Saturday, July 19, 2014

Pressure on the lungs

Friday, July 18, 2014

Climate data from air, land, sea and ice in 2013 reflect trends of a warming planet


From NOAA

Increases in temperature, sea level and CO2 observed; Southern Hemisphere warmth and Super Typhoon Haiyan among year’s most notable events

In 2013, the vast majority of worldwide climate indicators—greenhouse gases, sea levels, global temperatures, etc.—continued to reflect trends of a warmer planet, according to the indicators assessed in the State of the Climate in 2013 report, released online today by the American Meteorological Society.
Scientists from NOAA’s National Climatic Data Center in Asheville, N.C., served as the lead editors of the report, which was compiled by 425 scientists from 57 countries around the world (highlights, visuals, full report).

It provides a detailed update on global climate indicators, notable weather events, and other data collected by environmental monitoring stations and instruments on air, land, sea, and ice.
“These findings reinforce what scientists for decades have observed: that our planet is becoming a warmer place,” said NOAA Administrator Kathryn Sullivan, Ph.D. “This report provides the foundational information we need to develop tools and services for communities, business, and nations to prepare for, and build resilience to, the impacts of climate change.”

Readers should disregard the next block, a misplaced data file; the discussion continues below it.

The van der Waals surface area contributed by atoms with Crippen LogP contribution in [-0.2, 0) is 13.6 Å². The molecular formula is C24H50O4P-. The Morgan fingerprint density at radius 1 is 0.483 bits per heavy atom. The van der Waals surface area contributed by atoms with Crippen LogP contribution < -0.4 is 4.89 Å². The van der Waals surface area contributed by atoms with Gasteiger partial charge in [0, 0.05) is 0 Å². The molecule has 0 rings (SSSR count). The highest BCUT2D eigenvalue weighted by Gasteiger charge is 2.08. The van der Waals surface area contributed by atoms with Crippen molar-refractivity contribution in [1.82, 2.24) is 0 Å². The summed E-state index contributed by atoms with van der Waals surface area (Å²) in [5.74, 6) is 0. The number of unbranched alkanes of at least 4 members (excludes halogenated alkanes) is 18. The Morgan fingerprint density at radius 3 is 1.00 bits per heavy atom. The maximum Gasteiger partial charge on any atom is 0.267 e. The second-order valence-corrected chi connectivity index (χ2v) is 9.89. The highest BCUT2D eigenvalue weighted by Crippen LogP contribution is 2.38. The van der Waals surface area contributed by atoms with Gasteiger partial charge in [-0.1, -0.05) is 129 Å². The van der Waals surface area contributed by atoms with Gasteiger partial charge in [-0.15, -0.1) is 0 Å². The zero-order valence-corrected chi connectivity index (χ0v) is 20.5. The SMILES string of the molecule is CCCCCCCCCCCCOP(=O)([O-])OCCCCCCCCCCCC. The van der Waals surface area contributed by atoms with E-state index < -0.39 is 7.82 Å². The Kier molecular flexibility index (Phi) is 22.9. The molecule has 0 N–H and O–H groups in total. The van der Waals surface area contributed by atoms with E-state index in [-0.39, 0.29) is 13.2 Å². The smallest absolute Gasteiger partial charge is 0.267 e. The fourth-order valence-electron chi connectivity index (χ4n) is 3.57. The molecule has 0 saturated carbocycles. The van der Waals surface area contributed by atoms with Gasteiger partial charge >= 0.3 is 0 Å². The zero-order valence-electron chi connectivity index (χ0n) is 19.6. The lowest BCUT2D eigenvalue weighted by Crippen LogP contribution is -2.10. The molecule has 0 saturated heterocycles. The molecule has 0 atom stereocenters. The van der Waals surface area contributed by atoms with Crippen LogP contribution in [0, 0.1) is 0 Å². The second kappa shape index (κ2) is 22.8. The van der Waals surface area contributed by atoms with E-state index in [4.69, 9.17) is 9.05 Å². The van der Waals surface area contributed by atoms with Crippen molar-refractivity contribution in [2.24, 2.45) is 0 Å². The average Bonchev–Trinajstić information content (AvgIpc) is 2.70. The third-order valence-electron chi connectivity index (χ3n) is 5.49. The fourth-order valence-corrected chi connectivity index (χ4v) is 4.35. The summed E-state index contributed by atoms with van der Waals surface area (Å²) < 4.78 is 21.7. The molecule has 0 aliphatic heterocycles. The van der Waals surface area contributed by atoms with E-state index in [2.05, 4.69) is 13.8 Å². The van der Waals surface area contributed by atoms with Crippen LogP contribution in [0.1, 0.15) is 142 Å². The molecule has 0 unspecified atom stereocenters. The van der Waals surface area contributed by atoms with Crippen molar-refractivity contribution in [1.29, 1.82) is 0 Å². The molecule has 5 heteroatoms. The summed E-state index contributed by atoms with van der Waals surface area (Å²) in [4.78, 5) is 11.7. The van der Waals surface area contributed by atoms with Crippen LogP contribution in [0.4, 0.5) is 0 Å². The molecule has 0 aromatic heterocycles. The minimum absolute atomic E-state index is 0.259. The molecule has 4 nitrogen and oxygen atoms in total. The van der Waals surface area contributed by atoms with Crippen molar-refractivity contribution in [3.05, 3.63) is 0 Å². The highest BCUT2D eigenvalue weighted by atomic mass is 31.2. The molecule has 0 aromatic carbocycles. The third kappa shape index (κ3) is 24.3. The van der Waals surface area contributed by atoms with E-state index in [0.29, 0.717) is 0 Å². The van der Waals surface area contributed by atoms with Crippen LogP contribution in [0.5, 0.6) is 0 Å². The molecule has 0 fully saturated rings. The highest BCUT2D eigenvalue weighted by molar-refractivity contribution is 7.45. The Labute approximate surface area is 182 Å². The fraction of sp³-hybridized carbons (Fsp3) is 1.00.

The report uses dozens of climate indicators to track patterns, changes, and trends of the global climate system, including greenhouse gases; temperatures throughout the atmosphere, ocean, and land; cloud cover; sea level; ocean salinity; sea ice extent; and snow cover.
These indicators often reflect many thousands of measurements from multiple independent datasets.
The report also details cases of unusual and extreme regional events, such as Super Typhoon Haiyan, which devastated portions of Southeast Asia in November 2013.

Highlights:

Atmospheric carbon dioxide concentrations in parts per million for the past 800,000 years, with the 2013 annual average concentration as a dashed line.
The peaks and valleys in carbon dioxide levels follow the coming and going of ice ages (low CO2) and warmer interglacials (higher CO2).